So, I was poking through my stats on Twitch this morning and realized that my very first broadcast was EXACTLY two months ago today. I hadn't realize it's already been that long (short?).. The last couple months have absolutely flown by in a whirlwind of confusion, frustration, trepidation, and excitement. I'd like to share a few of the things I've learned below, these are in no particular order of importance, and they're heavily influenced by my own feelings, so take them as you will...
Networking is HARD - Ok maybe it's not for you extraverts out there, but I'm HEAVILY introverted. It's hard for me to really keep up with a lot of the other channels I follow or the INCREDIBLE streamers I've met because I'm never quite sure how to interact with people at that level. It's just not something that comes easily to me and I tend to become a bit exhausted after a few minutes of awkward and semi-forced (on my end) chat. They could be (and often are) some of the kindest people I've met but if I'm not in a particularly chatty mood, I'll have trouble keeping up in any coherent sense and rapidly desire little more than to return to my little hole in the ground and watch youtube or something.
I also suffer from crippling social anxiety which makes things difficult in the realm of networking and just... being a 'presence' on stream. I tend to doubt myself a LOT when it comes to interaction on my stream. I try my best to be chatty and project myself (I don't 'method act', I don't pretend to be someone I'm not on my stream) but it's challenging to keep up without feeling totally overwhelmed sometimes.. Other times I wish my viewers would interact with me more so I don't have to just sit there rambling about everything I'm doing and praying it's even remotely entertaining. It's a fine line and one that gets blurry more often than not.
"How to" Videos and information regarding Twitch are INCREDIBLY repetitive (and often unpleasant) - I've taken to watching a LOT of 'how to improve your twitch channel' or 'how to better interact with your audience on Twitch' videos when I'm not streaming. I devour tons of information about streaming lately, everything from what the best equipment is to the best social networking sites to 'market' yourself and your channel... to simple things like how to keep your chat talking, and I see a TON of similarities out there. Sometimes these can be positive, other times... not so much.
Here are a couple points I'd like to address regarding the 'negative' advice given:
-If you want to be popular, you have to stream CONSTANTLY and completely abandon your life and responsibilities outside of your stream - I don't personally believe this is true. I mean, sure, if you want to do that you can, and I'm positive that you'll grow a LOT faster if you do... but I see no reason to abandon my real life in order to grow my community on Twitch. It'll grow at my rate, which is three times a week (more if I can manage it). There are bonuses to streaming all the time but frankly, I believe that the damage you can do to your health and your relationships outside of Twitch outweigh any possible gain in your channel. So every time I hear this, I tend to just roll my eyes at this point. If you REALLY want your people to know YOU and you're not the type of person to stream every day for 8-12-16 hours a day? Don't push yourself, don't do it 'for the community' because it's just going to wear you out and drive you nuts in the long run.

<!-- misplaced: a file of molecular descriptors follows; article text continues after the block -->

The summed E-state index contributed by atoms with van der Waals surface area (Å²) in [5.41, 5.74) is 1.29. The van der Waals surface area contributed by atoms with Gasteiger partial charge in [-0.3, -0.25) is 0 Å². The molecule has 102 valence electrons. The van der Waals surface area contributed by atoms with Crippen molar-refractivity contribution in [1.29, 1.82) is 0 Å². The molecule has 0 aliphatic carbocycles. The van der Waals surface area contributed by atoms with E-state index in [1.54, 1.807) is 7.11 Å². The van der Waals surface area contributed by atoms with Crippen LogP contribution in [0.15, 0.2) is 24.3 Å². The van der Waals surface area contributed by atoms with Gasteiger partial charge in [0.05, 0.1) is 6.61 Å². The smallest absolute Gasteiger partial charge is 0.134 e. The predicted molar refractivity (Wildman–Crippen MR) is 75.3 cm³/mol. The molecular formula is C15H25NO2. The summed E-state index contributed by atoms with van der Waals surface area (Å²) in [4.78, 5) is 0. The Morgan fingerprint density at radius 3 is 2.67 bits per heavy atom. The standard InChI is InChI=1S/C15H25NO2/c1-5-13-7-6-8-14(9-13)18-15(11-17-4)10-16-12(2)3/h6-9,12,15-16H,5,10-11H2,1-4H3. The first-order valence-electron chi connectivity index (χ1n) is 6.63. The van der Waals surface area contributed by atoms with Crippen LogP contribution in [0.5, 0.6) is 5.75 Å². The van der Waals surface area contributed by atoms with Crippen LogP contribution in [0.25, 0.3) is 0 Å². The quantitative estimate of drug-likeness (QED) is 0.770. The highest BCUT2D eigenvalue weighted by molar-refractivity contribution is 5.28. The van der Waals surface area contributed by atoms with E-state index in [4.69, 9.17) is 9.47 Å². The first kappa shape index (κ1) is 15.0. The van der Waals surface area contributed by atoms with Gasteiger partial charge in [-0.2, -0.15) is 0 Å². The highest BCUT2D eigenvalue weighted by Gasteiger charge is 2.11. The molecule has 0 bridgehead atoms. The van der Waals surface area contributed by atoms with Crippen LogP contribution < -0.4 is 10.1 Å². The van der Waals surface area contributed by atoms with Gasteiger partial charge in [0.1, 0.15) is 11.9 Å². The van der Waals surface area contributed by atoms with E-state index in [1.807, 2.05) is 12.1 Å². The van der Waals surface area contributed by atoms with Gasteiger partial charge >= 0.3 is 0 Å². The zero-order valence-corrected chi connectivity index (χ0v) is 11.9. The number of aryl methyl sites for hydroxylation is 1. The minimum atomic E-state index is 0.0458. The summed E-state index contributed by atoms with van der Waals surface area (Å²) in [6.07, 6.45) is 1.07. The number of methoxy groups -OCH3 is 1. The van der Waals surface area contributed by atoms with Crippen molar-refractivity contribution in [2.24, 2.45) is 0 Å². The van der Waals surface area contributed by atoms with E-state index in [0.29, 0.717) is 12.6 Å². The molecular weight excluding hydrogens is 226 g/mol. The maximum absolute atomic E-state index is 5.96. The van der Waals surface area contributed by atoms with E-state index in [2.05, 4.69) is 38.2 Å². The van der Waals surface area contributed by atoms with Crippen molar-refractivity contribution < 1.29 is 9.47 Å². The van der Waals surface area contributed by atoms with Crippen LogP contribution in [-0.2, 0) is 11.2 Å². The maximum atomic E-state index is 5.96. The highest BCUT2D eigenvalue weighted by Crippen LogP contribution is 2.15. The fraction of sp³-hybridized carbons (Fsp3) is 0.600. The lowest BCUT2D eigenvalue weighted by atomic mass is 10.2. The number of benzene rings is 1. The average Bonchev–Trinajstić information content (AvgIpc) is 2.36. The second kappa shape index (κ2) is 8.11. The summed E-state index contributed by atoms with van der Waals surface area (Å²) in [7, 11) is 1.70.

-If you're a female streamer, you'd better be HOT, otherwise you'll be ignored - This... honestly... really pisses me off. I've run across news about 'camgirls' (or internet whores) joining twitch as 'fake gamergirls' who'll wear low cut shirts and flirt shamelessly with their community and that's fine for them, I don't really care one way or the other, as long as no one's getting hurt... but since the influx of these 'twitch whores' ANY attractive female gamer on Twitch is regularly called out and mocked simply because it's assumed that they are a 'fake gamergirl' or a 'twitch whore'... Seriously, google 'twitch whore' and it's upsetting what comes up. So, to tell women that they SHOULD BE attractive if they want a following while simultaneously crucifying all attractive female twitch streamers is a bunch of bullshit, if you ask me (I know you didn't, but you're reading this.. so nyah :p).
I get it, people want to see skinny women with ample curves, in ill-covering garments.. but there are plenty of porn sites out there. Sure, there's a bonus for being attractive, just like there is in any industry (especially in the United States) but until men are told that they'd better be RIPPED or they'll be ignored, this particular subject is going to piss me off. Yeah, yeah, I know, the hot guys do get a reasonable following... but there are guys out there on twitch who have pretty average looks, or even less than average (by US Media standards) and yet they have AMAZING followings because oh... they're cool, they have a great rapport with their community, and they're usually pretty good gamers... I'm just sick of the sexist bullshit. (this has nothing to do with my gender, mind you, I just really hate this shit).
And, last but not least;
-If you're streaming you shouldn't ever get up and leave the computer for longer than a couple minutes - I'm not condoning a 45 minute break with a BRB screen up and music playing because, yeah, people are going to get bored and leave, and god forbid you AFK leaving behind nothing but an empty chair and a pause screen for your game.. Even -I- HATE that... Anyway yeah, sometimes people are going to wander off if you AFK, it's just what happens, but there will also be people that stick around even if you pause for 10-15-20 minutes to get up and walk around. It is NOT healthy to sit for 8-12 hours a day, even sitting for 3-4 hours straight isn't the best idea. Unless you have a standing desk with a stool for when you exhaust yourself and your feet hurt too much to stand, or one of those pedal thingies under your desk where you can keep your legs moving constantly, you're placing yourself at risk of DVT, compressed vertebrae in your spine, nerve damage, and all sorts of other injuries... Trust me, I've worked at a computer for most of the last decade, I've managed to avoid DVT so far but I have sciatica from hell and nerve damage in my lower back and both legs just from sitting in one spot for hours on end and never moving for more than a minute or two to race to the bathroom and back. It's not good for you, it's not healthy, and it's not worth saving the few viewers that have the attention span of goldfish and can't hold on for a little while so you can get up, get what you need to do done, and walk around a bit.